Genuine Morette twin headlights Peugeot 206
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27 December 2008
I have finally got a set of morette twin headlights for my car. I have had the cheaper £200 imitations and also the real thing now.
I slated the cheap ones for how tacky and poorly made they were. I now have real ones and Im very happy with them!
Genuine morettes do NOT have halo rings, and will bear the "morette" signiature somewhere on the back of the lights... if in doubt, ask the seller for a picture of the morette logo. If they cant send you it, chances are they are not the real thing... there are a lot of cheap imitations around on ebay so beware!
These lights take a H7 bulb in the dipped beam projector lamp enclosure, and the main beams take H1 bulbs. They usually come supplied with the lights. For fitting to non GTi models of 206, the morette lights require a wiring harness adapter to convert the lamps to H4 connectors. This should normally be supplied with the lamps when buying new.
The lights are fairly easy to fit, they require the removal of the upper grill, which is a case of unclipping the "hog ring" clips holding it in place. There are also 3 bolts which need to be removed on each standard headlight to get those out. Installation took around 40 mins.
Damaged light units come up for sale on ebay all the time - be cautious when buying them unless you know how to repair them yourself. Spares are available, but arent always cheap to get hold of. Some damaged parts can be replaced by obtaining spares from a vehicle parts specialist, or from sellers with spares on ebay, other parts can mean the entire unit needs to be replaced, I think this depends on what type of car you are fitting them to. Its worth making sure you can get the parts needed to repair a damaged set of lights first!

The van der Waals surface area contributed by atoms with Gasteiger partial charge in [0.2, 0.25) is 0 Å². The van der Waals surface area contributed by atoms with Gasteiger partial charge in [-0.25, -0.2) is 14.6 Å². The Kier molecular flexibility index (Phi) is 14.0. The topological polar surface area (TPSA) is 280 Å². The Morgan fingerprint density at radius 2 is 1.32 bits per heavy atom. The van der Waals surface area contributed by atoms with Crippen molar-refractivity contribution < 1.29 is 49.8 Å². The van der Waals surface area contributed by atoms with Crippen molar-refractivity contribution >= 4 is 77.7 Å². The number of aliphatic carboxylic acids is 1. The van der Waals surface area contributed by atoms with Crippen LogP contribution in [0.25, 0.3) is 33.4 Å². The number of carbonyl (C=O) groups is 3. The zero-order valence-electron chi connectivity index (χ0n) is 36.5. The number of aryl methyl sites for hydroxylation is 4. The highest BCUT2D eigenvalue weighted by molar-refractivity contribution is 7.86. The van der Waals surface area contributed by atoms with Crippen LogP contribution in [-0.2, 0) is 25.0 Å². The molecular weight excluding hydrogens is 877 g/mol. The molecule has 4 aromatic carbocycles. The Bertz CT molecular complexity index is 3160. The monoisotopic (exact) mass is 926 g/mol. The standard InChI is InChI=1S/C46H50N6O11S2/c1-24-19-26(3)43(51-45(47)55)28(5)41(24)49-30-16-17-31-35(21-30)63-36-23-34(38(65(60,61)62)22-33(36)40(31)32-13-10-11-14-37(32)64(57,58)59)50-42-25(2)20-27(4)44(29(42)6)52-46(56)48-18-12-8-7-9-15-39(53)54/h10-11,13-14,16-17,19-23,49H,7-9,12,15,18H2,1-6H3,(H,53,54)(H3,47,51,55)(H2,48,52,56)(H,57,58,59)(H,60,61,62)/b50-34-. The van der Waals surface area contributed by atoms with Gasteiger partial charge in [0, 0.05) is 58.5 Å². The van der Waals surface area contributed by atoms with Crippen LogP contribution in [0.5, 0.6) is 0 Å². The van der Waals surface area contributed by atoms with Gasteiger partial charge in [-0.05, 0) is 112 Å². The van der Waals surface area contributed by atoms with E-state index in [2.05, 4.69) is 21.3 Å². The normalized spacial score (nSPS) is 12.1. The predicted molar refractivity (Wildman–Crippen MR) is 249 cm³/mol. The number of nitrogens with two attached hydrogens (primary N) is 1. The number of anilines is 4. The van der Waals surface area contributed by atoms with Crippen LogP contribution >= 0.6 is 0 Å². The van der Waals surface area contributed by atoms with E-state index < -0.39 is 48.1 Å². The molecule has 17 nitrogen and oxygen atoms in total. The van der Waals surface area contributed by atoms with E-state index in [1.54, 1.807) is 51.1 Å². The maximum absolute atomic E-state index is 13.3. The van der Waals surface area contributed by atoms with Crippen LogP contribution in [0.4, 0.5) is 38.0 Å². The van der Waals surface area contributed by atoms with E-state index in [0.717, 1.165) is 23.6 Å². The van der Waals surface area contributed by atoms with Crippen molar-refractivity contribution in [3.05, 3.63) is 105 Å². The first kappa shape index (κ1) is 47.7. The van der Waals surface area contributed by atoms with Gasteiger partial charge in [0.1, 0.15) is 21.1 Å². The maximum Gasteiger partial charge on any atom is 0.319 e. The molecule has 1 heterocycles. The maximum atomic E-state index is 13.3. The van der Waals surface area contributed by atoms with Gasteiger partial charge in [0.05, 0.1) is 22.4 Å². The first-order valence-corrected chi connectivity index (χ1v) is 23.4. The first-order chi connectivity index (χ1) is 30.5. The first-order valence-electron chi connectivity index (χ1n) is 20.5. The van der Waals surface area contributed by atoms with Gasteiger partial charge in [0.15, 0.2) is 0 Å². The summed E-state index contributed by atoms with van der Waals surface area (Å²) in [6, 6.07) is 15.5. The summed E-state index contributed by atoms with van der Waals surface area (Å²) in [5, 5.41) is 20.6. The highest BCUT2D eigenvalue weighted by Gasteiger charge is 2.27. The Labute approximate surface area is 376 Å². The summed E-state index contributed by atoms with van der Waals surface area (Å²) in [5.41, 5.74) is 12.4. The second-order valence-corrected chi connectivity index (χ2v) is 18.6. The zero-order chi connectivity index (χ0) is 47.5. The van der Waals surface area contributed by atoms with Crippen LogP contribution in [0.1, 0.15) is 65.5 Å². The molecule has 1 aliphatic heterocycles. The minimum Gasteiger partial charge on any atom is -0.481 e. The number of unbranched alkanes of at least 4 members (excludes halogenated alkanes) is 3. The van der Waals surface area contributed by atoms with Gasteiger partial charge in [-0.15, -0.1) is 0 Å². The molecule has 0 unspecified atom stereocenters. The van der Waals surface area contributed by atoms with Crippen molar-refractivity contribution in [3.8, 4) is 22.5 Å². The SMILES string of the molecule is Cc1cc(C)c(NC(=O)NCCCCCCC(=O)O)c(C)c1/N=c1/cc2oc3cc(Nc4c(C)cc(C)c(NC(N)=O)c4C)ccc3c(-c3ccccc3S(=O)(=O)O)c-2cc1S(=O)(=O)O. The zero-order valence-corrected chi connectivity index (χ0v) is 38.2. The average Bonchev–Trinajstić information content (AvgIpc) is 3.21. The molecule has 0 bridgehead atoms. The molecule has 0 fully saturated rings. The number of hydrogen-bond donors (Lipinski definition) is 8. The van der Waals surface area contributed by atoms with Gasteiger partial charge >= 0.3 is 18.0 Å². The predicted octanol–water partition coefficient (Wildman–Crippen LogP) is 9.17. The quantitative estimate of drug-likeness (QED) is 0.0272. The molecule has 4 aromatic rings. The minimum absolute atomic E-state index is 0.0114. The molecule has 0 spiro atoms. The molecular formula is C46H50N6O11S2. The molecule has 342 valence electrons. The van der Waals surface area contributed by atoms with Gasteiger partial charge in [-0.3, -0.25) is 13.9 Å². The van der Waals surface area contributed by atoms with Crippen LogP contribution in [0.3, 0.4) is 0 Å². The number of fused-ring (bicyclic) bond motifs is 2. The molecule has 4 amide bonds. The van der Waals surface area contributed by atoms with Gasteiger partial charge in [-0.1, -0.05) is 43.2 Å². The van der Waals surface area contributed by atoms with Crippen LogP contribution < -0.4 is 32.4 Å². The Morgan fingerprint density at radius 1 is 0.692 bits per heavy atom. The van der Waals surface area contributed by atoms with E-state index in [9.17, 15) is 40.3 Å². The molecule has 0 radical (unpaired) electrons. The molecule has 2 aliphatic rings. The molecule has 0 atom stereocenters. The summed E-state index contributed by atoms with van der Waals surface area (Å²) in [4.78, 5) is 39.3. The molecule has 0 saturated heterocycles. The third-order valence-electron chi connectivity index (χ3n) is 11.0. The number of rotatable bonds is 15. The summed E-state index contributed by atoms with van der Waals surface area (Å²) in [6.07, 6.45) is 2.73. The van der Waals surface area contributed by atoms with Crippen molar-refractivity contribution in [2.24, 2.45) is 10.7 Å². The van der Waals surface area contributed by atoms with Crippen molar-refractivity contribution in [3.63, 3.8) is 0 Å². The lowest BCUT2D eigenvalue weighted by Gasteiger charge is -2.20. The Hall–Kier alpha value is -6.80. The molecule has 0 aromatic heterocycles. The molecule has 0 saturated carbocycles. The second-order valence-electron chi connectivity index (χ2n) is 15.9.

If your debating whether to spend the money on genuine morettes, or get the cheaper ones with the halos, look at my other guide on the imitation ones and decide for yourself!
You get what you pay for, and Id go for the genuine ones every time just because of the sheer quality of them!
Genuine morettes do have electronic levelling, as long as you fit the levelling motor from the back of your previous headlights. The levelling part on the morettes can be a bit stiff, so make sure you dont snap your levelling motors when removing them from your previous lights, as they do break easily! Also, genuine morettes do not need you to butcher any existing wiring on your car to fit them - they come with all the correct sockets for you to just plug in and go, no manual wiring should be needed - unlike on the cheaper imitation type lights.
My morettes contain a standard 501 sidelight bulb which is in the same housing as the main/high beam bulb. With sidelights on, only the outside lamp is lit up, and gives good visible light in front so that others can clearly see you are there.